First, this was just such a good read. The authors were pretty established, great authors. So the writing styles were so enjoyable. And they really let me see a little bit about their personal lives, which I loved. I learned so many little things in this book like to grate the onions before the potatos in latkes, that Lisa See's m I had to give What My Mother Gave Me five stars because I enjoyed it so much.
What My Mother Gave Me: Thirty-One Women on the Gifts That Mattered Most
I learned so many little things in this book like to grate the onions before the potatos in latkes, that Lisa See's mother Carolyn's advice for writers to write 1, words a day plus a charming note. Secondly, in the list of contributors there was biographies of the authors. If I liked their essay, I will go find their other novels, short stories etc. I really liked every essay so will be going to many of these author's other works. Thirdly, this book makes me think about the gifts given to me by my mother. I would have to think a long time on this one.
To choose one gift to write about in a book would be extremely difficult. I could do the Top Ten given enough time.
What immediately came to mind was any inherited object- like my papertowel holder that was my mothers. I love being able to touch something every day that my mother touched. But also any recipe that is in my mother's hand is a treasured object. But probably more importantly is the love of color, decorating, and fashion that my mother gave to me.
This book is not scheduled to be released until April, I hope many people read it and enjoy it as much as I did. What a treat it was! Mar 27, Jenni V. I would like to thank NetGalley and Algonquin Books for the opportunity to read an advance copy of this book. The expected publication date for this book is April 2, First, a little backstory. I've spent the past week packing up my childhood home thankfully, this transition was due to downsizing and not death , giving my mom and I many opportunities to talk about the items she saved and the stories behind them.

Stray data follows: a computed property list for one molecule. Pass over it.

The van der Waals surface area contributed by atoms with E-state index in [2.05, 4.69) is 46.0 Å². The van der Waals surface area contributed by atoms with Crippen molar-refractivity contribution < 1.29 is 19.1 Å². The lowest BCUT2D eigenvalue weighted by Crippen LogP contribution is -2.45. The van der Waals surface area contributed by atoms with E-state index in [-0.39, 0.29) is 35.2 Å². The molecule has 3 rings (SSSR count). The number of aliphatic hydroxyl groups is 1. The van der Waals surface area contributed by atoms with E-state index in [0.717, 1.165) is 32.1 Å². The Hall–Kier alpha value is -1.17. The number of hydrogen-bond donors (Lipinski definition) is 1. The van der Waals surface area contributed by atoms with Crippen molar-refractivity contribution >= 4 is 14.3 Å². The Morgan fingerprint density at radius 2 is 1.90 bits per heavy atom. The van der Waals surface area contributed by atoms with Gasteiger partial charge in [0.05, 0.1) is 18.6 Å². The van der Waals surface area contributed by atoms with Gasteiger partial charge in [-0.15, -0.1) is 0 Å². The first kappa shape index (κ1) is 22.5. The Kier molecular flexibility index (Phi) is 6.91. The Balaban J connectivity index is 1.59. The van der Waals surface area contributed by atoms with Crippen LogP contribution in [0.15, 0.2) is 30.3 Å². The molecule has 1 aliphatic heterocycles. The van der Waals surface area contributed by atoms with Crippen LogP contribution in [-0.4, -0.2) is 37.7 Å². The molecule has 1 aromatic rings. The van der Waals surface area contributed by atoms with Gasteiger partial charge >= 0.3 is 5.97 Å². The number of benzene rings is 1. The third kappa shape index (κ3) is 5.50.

These conversations in turn inspired me http: These conversations in turn inspired me to come home and share stories and long-forgotten treasures with my kids. Needless to say, when I saw this book on NetGalley, I felt as if it had been written for me. It would be impossible not to read a book like this without considering the legacy your mother left you, or the legacy you are leaving your children, so I settled in to read this book and feel the feelings I anticipated would soon follow. As with all books that have more than one contributor, there will be some hits and misses.
In this case, the majority of the stories were average, one or two truly shone, and none were complete misses. Some may say my expectations were too high, but I disagree. The state of mind I was in while reading this book could not have placed me more squarely in the target audience - I was primed to be inspired and possibly shed a tear, and I just wasn't moved. It was only partly that I didn't know where to find a replacement for this embroidered wool scarf whose label said "Made in India.
The intensity of my feelings about the scarf surprised me, because I had felt so distant from my mother for most of my life. But because she was kind, loving, and needy, my feelings for her were layered with guilt, and the guilt so thick it sometimes felt like torment. After she died, I just felt sad and intensely aware of the scarf, which I wear around the collar of my coat all winter long, every year. I lived silently with this welter of feelings year after year.
I didn't know whom to talk to about it, or what to say; the scarf was attached to a free-floating, inchoate grief. Or was it something other than grief? For years, the feelings were beyond any words that I could summon. In , my brooding gave way to curiosity, and I began to wonder about the experience of other women. If this one gift meant so much to me, if it unlocked the door to so much history and such complicated feelings, might other women have such a gift themselves? What My Mother Gave Me is the affirmative answer that question.
Each of the contributors describes a gift from her mother -- three-dimensional, experiential, a work habit, a habit of being, a way of seeing the world -- that magically, movingly reveals the story of her mother and of their relationship.